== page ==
Pacific Ocean

Banaba grateful for second desalination unit from Tarawa – Kiribati

The western Kiribati island of Banaba is delighted that a second desalination unit is about to be brought into operation.

The island, which is home to about 300 people, is just emerging from months of drought, and two weeks ago sought help, after its desalination units had broken down.

The Kiribati Government responded by sending a desalination unit, bottled water and water containers.


WAF confirms desalination plant installed at Navaca in Taveuni is working – Pacific Ocean

The Water Authority of Fiji has confirmed today that the desalination plant installed at Navaca in Taveuni has been working fine.

This comes after the Authority provided a video as evidence of the desalination plant today.

They have said that the rumours provided by Fiji Labour Party Leader Mahendra Chaudhry is all fake.

Auckland drought: Why floating desalination plants got the thumbs down – New Zealand

One or even two huge floating desalination plants, to turn seawater into fresh water, were briefly considered as solutions to Auckland’s drought-driven water shortage.

Each of the barges could have supplied 6 per cent of Auckland’s water needs, from a location on Manukau Harbour, but would have come with a big financial and environmental cost.

The desalination barge idea was canvassed in a confidential report to the June meeting of the board of Auckland Council subsidiary Watercare, obtained by Stuff.


$180m fund to keep Auckland’s taps flowing – New Zealand

Auckland’s water supplier could need to spend up to $180m urgently to find alternative sources of water if insufficient rains fall through winter, worsening the city’s drought.

The spending is signalled in Auckland Council’s emergency Covid-19 recovery budget and would pay to extend treatment for Waikato River water, for ‘modular’ treatment plants at Pukekohe and near an unused source at Papakura plus possible new measures such as desalination of seawater.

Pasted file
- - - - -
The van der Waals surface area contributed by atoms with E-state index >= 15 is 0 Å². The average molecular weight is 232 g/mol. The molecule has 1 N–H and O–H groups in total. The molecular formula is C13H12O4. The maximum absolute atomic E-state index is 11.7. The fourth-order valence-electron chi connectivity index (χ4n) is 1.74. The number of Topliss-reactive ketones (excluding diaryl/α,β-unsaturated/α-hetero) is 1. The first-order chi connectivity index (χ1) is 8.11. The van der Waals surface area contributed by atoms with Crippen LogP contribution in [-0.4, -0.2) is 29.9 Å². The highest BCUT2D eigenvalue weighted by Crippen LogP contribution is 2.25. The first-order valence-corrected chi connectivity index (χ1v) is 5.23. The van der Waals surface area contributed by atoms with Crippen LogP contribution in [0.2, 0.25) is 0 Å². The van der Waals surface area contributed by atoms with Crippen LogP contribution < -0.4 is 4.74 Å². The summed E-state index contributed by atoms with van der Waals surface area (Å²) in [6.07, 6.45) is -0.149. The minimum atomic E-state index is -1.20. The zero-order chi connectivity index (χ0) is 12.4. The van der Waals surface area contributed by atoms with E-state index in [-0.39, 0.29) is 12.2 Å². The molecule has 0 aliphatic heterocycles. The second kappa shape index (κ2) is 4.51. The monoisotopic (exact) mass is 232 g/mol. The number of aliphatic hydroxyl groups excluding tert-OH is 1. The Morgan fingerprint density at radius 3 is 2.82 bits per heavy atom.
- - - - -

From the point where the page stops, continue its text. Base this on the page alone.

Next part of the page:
Watercare, the council company that runs the water and wastewater systems, has already committed to about $70m of the spending to try to get ahead of a potentially severe drought through next summer. The $180m total is the top end of its contingency in case rains don’t start to re-fill storage lakes in the Hunua and Waitakere ranges.


Decades in the making, Buena Vista Lagoon restoration plan finally approved – California

A long-sought compromise has been approved that will open the stagnant, reed-filled Buena Vista Lagoon to the sea and restore its native coastal marine habitat, but years of work remain before the transformation begins.

Disagreements over whether the lagoon at the border of Carlsbad and Oceanside should remain freshwater or be restored to saltwater have stalled the project for decades.

The final decision allows the removal of the weir, a low wooden dam at the mouth of the waterway that keeps out the ocean and holds back runoff from rain and irrigation.

People living in maritime islands now have access to clean and safe drinking water – Melanesia

Good news for people living in the maritime islands as they will now get access to clean and safe drinking water.

The Ministry of Rural and Maritime Development and Disaster Management has been donated a mobile desalination plant that will assist maritime communities with water supply during periods of emergencies through the reverse osmosis of saltwater into freshwater.

The desalination plant will be able to convert 50,000 litres of water in one day for drinking and household use.


Yokogawa Wins a Control System Order for the Provisur Seawater Desalination Project in Peru – Peru – South America

Yokogawa Electric Corporation announces that the Peru branch of Yokogawa América do Sul (a Yokogawa Electric Corporation subsidiary) has received a control system order from Técnicas de Desalinización de Aguas, S.A. (Tedagua) for a water desalination plant and associated facilities that it is building for Servicio de Agua Potable y Alcantarillado de Lima S.A. (SEDAPAL) in the Santa Maria district of Lima, the capital of Peru.

With the Provisur seawater desalination project, Peru’s first reverse osmosis desalination plant is being constructed to supply 35,000 m3 of potable water per day to the 100,000 residents of the Santa Maria district.

Water distribution and sewer pipelines (total length: 260 km), a sewage treatment plant (daily capacity: 15,500 m3), and an undersea pipeline (780 m) for the discharge of treated water are also being built.

Part of the treated water will be used for watering plants in the local area. Expectations are high for this project because Lima and other coastal areas in Peru have a desert climate that gets very little rain throughout the year.